And I do moreover expressly direct all officers, civil and military of this State, while they are required to execute fully their official duties within the aforesaid limits, over which the said Territory of Iowa claims to be entitled to extend its authority, by virtue of a pretended right, and the exercises of an unlawful jurisdiction, so to conduct themselves as to create no unnecessary excitement, and to use their utmost efforts, consistent with the requisitions of the laws of this State, to suppress any needless collision, and to maintain an amicable feeling with the citizens of this State, and of the United States residing within the Territory of Iowa, and in every respect in the discharge of their official functions, to conform strictly and literally to the laws of this State.

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So Missouri’s “foreign encroachments” were set against Iowa’s “pretended right.” Lucas doubled-down with yet another proclamation:

I therefore exhort the citizens of United States residing in Van Buren county—those in particular over whom the authorities of Missouri are seeking to exercise an unwarrantable and unjustifiable jurisdiction—to be calm and discreet in all your acts. Look up to the civil authorities of the United States for protection. Should you even be threatened with extermination by the all powerful arms of Missouri, be not dismayed. You are neither slaves that you should pay tribute to a foreign government, nor passive members of a defenceless community, that you should be taxed without your consent. You occupy the exalted station of free and independent citizens of the United States.

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Lucas’s words echo the petition given above, and foreshadow the intervention by federal authorities in his appeal to U.S. Secretary of State John Forsyth in December 1839:

Where the controversy will end, it is impossible to foresee. Report says, that Missouri is embodying a military force to take possession of the district of country claimed by her. The Marshal of the U.S. has made requisition on the respective Major Generals of the Territory for forces to enable him to enforce the laws of the United States, and to repel an invasion of our Territory by an armed force from Missouri. The air of superiority assumed by the authorities of the State of Missouri, and the manner of a few restless characters near the line, have created an excitement of feeling in the hearts of our citizens, which if intruded upon much further, may burst out beyond the restraint of civil authority. Should the authorities of Missouri invade our Territory with an armed force, and re-commence their depredations, I am apprehensive that blood will be shed; and if blood begins to flow it is impossible to foretell where the matter will end.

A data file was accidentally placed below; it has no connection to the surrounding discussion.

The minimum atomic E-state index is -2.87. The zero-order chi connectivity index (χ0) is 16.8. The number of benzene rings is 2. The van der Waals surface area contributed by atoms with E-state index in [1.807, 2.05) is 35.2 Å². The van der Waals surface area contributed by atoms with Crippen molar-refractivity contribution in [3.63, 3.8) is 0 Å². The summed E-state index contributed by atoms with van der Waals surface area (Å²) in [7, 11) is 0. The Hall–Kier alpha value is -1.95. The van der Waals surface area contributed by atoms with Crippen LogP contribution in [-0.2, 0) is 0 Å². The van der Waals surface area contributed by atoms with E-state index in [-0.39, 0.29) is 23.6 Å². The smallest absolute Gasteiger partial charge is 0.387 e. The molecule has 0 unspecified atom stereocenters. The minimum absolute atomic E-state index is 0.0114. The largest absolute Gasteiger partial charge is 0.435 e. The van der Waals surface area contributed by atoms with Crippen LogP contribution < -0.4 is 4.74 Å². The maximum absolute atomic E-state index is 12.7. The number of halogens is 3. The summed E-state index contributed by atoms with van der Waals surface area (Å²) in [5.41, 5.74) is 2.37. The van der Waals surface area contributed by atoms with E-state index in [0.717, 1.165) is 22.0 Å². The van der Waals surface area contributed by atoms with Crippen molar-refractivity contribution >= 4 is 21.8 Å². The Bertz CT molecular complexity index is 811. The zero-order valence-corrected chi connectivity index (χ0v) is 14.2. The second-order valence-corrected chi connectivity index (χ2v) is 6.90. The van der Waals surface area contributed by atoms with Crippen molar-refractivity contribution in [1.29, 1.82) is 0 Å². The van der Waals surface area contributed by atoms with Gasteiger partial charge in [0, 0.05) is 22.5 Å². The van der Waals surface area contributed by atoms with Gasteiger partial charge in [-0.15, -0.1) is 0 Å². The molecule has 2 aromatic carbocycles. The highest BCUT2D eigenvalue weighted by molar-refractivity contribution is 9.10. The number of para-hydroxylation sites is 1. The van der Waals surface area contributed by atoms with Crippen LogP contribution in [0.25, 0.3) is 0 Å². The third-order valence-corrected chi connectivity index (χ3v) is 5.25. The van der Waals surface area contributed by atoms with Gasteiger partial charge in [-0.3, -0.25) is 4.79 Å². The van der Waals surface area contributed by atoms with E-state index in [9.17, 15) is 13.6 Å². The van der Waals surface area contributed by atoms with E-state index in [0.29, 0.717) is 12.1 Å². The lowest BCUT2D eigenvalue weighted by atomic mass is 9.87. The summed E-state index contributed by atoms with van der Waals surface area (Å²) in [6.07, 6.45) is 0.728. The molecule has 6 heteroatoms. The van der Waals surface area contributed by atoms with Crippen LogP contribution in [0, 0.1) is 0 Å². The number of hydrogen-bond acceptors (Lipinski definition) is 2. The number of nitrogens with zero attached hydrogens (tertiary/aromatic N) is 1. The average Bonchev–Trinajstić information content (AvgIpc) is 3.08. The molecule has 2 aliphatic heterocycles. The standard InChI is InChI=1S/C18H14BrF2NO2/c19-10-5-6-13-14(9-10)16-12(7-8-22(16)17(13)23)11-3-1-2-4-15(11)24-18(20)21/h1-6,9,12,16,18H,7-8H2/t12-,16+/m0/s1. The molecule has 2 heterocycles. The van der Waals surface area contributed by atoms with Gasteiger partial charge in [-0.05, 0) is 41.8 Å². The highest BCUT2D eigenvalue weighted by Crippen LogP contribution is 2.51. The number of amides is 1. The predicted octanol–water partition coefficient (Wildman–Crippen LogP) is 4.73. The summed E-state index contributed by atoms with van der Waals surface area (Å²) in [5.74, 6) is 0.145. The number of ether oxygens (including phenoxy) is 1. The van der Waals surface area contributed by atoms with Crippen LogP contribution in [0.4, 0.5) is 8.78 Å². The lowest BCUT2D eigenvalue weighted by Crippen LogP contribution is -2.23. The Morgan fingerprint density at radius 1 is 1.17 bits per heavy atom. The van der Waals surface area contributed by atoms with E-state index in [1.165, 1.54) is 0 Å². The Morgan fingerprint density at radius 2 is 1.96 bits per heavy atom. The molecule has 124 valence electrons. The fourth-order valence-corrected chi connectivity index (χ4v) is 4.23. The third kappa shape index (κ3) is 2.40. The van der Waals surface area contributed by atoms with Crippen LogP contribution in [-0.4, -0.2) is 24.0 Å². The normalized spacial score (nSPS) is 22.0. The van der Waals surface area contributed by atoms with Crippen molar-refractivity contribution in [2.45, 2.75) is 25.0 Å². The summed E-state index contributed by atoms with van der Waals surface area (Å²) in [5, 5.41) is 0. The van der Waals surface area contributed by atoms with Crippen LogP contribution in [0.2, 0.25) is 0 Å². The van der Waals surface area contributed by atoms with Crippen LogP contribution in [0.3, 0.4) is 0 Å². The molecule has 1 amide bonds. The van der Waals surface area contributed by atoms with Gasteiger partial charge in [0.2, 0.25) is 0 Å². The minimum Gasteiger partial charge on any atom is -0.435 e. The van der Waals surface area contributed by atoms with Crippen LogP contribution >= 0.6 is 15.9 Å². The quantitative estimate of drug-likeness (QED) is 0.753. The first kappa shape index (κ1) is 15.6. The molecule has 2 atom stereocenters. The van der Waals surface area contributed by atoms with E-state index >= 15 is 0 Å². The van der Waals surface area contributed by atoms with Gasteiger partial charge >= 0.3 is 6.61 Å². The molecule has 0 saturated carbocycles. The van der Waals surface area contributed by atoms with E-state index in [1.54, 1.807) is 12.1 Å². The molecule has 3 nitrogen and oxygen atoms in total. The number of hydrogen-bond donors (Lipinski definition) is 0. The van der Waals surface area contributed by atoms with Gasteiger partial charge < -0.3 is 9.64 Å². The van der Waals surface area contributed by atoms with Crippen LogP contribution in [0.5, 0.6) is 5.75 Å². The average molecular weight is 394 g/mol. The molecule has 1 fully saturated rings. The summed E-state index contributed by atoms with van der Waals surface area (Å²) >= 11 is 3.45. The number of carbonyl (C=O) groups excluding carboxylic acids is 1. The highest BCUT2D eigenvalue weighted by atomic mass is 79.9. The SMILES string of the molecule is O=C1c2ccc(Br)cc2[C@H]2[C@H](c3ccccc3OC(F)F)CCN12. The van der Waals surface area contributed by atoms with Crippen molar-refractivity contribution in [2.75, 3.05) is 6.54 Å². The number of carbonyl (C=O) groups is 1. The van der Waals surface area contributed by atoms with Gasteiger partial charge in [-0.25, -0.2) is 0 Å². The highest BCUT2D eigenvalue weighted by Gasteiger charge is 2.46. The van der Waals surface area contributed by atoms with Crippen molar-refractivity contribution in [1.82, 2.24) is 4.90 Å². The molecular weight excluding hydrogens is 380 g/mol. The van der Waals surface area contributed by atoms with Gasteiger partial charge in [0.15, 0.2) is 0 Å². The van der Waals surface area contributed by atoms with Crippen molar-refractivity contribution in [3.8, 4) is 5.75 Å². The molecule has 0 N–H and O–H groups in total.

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The “report” cited by Governor Lucas likely included details from a letter from Van Buren County Sheriff Henry Heffleman on October 17, 1839:

On Monday the 14th inst. the sheriff of Clark County Missouri made his appearance in the County of Van Buren to collect taxes, accompanied with two or three men. Within the County of Van Buren he called on three or four of our citizens for their tax, and I have reason to believe that one or two called on of the individuals called on last refused to pay--upon which the sheriff said that he should sell their property to the amount of their tax--and further I [am] credibly informed that one or two of those individuals last called on made some threats to the said sheriff in case he molested their property. Also, it is further reported that the sheriff returned to Waterloo and reported to the commanding officer since which time officers have been collecting in Waterloo making arrangements to march their force of several hundred men armed men on Monday next for the purpose of taking property or money of our citizens for taxes.

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The situation did not initially develop so quickly or on such a large scale as anticipated, but in due course Clark County Sheriff Uriah S. Gregory did embark upon a second attempt to render unto Missouri what perhaps belonged to Iowa, whereupon he was himself arrested by Sheriff Heffleman on November 20: